Wednesday, October 14, 2015

Madame Bovary by Gustave Flaubert

Every so often the Gables Book Group decides that it is time to read a classic. For most of us we are rereading books from our high school days. However, for this month, the book that was chosen was one that I had not read as a teen. Madame Bovary has been translated numerous times and, as evidenced by our discussion, that can influence the reaction to the book. 

Emma Bovary, much like Anna Karenina, is a tragic heroine from another time and another culture. However, Emma is not the heroine that with whom reader can empathize. She is superficial, materialistic and for the most part uncaring. She marries Charles Bovary at a time when he is still mourning his first wife. She goes to a very fancy party and gets a taste of what life among the "rich and famous" can be like. When she becomes sickly, the two move to a small market town. Charles gives up his successful medical practice for her, but she is not grateful at all. She dreams of being in Paris and the rich life. In reality, she spends most of her life in a dream  world.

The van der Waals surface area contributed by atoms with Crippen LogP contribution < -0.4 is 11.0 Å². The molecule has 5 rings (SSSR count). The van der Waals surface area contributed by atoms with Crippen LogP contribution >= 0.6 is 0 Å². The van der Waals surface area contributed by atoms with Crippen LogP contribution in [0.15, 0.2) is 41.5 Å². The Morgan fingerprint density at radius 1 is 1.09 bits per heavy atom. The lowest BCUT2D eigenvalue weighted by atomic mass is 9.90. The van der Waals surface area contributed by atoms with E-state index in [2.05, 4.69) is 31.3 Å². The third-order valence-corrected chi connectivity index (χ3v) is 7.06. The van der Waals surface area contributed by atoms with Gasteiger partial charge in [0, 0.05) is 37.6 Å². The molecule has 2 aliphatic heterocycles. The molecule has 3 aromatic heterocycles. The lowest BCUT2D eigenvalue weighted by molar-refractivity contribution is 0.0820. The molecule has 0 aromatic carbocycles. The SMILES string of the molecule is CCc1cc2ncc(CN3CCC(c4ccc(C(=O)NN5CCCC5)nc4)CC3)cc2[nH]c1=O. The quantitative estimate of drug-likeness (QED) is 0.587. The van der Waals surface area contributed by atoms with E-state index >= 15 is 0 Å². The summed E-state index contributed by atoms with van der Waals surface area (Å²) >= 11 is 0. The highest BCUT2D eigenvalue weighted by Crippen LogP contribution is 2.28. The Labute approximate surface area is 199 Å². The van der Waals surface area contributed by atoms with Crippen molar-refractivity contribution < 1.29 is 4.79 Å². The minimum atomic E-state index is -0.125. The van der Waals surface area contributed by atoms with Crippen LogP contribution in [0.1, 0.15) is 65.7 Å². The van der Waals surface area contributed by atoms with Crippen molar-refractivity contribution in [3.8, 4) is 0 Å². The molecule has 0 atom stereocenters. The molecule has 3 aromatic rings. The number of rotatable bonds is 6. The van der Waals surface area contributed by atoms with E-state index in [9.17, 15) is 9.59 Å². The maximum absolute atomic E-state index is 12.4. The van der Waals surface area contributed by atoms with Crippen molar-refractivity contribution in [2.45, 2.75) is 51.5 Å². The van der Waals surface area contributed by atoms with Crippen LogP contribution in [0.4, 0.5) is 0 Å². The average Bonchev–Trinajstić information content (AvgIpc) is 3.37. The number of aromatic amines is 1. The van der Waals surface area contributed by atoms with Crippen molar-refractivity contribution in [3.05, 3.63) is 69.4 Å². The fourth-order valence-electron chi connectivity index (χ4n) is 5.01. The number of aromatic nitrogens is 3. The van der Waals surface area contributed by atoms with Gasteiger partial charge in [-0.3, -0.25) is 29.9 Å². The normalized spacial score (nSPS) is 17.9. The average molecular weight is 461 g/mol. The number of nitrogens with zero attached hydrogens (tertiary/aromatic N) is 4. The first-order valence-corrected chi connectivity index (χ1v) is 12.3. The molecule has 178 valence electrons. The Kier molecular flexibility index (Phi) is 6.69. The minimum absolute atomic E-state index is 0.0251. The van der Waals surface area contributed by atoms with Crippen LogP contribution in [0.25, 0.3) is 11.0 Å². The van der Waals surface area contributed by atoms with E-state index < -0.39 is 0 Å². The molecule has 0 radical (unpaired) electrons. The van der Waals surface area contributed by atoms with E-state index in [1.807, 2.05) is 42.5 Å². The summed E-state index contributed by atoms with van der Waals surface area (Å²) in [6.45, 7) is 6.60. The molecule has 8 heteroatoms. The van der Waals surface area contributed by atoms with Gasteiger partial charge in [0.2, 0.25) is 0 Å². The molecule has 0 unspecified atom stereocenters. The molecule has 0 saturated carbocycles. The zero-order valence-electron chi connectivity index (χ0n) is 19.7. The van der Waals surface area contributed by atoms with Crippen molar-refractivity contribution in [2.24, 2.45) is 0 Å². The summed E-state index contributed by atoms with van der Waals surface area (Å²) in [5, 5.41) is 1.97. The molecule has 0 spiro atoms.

Upon arrival in their new home, Emma discovers she is pregnant. In perhaps the most tragic part of the novel, she is in contention for the world's worst mother. She will have nothing to do with her daughter and sends her to a wet nurse and neighbor to raise her. Only when it is convenient does she spend any time with Berthe. Emma, in search for a better lot in life, has an affair that ends with her eventual rejection. The end of the novel is tragic for all the characters involved. Death does not come without its far reaching fingers. 

I am glad that we read this novel.  Its impact would be lost on youth and it's understandable why Madame Bovary is considered the first modern realistic piece of fiction in the realm of world literature.